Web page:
Sermons of Jonathan Swift

Sermons Of Jonathan Swift

Jonathan Swift, as Dean of St. Patrick's Cathedral in Dublin, produced many sermons during his tenure from 1713 to 1745. Although Swift is better known today for his secular writings such as Gulliver's Travels, A Tale of a Tub, or the Drapier's Letters, Swift was known in Dublin for his sermons that were delivered every fifth Sunday. Of these sermons, Swift wrote down 35, of which 12 have been preserved. In his sermons Swift attempted to impart traditional Church of Ireland values to his listeners in a plain manner.

Of the surviving twelve sermons, four have received serious consideration: "Doing Good", "False Witness", "Mutual Subjection" and "Testimony of Conscience". These sermons deal with political matters and are used to give insight to Swift's political writing; the sermon "Doing Good" and its relationship with the Drapier's Letters is one such example. However, the audience at St. Patrick's Cathedral did not come to hear connections to political works, but to enjoy the well-known preacher and be "moved by his manners".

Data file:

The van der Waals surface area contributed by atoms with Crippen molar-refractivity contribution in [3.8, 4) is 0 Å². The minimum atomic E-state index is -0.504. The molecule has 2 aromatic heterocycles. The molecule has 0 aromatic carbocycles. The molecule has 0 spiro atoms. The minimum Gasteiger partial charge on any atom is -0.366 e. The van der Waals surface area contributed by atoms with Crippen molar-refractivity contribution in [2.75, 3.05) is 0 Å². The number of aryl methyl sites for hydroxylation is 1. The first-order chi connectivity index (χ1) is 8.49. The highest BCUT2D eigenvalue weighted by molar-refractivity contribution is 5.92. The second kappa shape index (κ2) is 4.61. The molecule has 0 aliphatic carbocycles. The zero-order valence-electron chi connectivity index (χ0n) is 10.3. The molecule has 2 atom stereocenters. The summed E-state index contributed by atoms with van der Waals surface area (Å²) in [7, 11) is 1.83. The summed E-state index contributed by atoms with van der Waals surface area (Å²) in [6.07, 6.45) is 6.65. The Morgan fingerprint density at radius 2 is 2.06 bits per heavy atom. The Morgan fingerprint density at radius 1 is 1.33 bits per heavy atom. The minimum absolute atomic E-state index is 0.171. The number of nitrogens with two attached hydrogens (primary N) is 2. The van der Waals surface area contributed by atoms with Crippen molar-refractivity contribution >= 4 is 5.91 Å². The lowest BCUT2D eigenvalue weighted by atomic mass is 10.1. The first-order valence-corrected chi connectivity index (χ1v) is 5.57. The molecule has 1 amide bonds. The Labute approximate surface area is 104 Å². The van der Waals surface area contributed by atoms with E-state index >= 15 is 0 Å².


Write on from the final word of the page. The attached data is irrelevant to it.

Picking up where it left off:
Each sermon begins with a scriptural passage that reinforces the ideas that will be discussed in the sermon and each was preceded with the same opening prayer (which Swift also delivered). The sermons are plainly written and apply a common-sense approach to contemporary moral issues in Dublin. Swift patterned his sermons on the plain style of the Book of Common Prayer and the Church of Ireland Authorized Version of the Bible.

Read more about Sermons Of Jonathan Swift:  Background, Surviving Sermons, Reception, In Swift's Later Works

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    Or on the Mat devoutly kneeling
    Would lift her Eyes up to the Ceiling,
    And heave her Bosom unaware
    For neighb’ring Beaux to see it bare.
    —Jonathan Swift (1667–1745)